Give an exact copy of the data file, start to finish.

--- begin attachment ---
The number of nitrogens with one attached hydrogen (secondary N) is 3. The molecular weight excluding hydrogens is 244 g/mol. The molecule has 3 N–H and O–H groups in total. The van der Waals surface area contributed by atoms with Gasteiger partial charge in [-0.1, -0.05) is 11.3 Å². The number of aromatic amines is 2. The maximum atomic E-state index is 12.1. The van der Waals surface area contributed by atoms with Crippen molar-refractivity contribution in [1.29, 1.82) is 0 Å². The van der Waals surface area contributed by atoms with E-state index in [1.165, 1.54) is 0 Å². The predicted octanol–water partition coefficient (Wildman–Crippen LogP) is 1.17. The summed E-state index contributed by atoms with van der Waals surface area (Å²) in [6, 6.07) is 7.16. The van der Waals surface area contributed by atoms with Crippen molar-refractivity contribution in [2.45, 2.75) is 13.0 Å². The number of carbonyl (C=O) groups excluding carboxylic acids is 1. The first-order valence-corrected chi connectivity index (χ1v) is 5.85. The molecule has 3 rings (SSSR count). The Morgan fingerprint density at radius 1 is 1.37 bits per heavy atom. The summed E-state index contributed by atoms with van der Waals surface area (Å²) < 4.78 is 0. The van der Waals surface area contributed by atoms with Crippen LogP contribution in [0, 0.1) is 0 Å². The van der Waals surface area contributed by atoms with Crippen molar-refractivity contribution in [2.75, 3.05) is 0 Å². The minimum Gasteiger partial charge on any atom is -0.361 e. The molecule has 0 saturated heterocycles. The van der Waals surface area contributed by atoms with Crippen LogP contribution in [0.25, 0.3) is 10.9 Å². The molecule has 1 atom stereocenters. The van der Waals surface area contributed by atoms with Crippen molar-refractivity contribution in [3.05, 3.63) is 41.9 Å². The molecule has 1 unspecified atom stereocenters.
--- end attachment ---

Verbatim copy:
The number of nitrogens with one attached hydrogen (secondary N) is 3. The molecular weight excluding hydrogens is 244 g/mol. The molecule has 3 N–H and O–H groups in total. The van der Waals surface area contributed by atoms with Gasteiger partial charge in [-0.1, -0.05) is 11.3 Å². The number of aromatic amines is 2. The maximum atomic E-state index is 12.1. The van der Waals surface area contributed by atoms with Crippen molar-refractivity contribution in [1.29, 1.82) is 0 Å². The van der Waals surface area contributed by atoms with E-state index in [1.165, 1.54) is 0 Å². The predicted octanol–water partition coefficient (Wildman–Crippen LogP) is 1.17. The summed E-state index contributed by atoms with van der Waals surface area (Å²) in [6, 6.07) is 7.16. The van der Waals surface area contributed by atoms with Crippen molar-refractivity contribution in [2.45, 2.75) is 13.0 Å². The number of carbonyl (C=O) groups excluding carboxylic acids is 1. The first-order valence-corrected chi connectivity index (χ1v) is 5.85. The molecule has 3 rings (SSSR count). The Morgan fingerprint density at radius 1 is 1.37 bits per heavy atom. The summed E-state index contributed by atoms with van der Waals surface area (Å²) < 4.78 is 0. The van der Waals surface area contributed by atoms with Crippen LogP contribution in [0, 0.1) is 0 Å². The van der Waals surface area contributed by atoms with Crippen molar-refractivity contribution in [2.75, 3.05) is 0 Å². The minimum Gasteiger partial charge on any atom is -0.361 e. The molecule has 0 saturated heterocycles. The van der Waals surface area contributed by atoms with Crippen LogP contribution in [0.25, 0.3) is 10.9 Å². The molecule has 1 atom stereocenters. The van der Waals surface area contributed by atoms with Crippen molar-refractivity contribution in [3.05, 3.63) is 41.9 Å². The molecule has 1 unspecified atom stereocenters.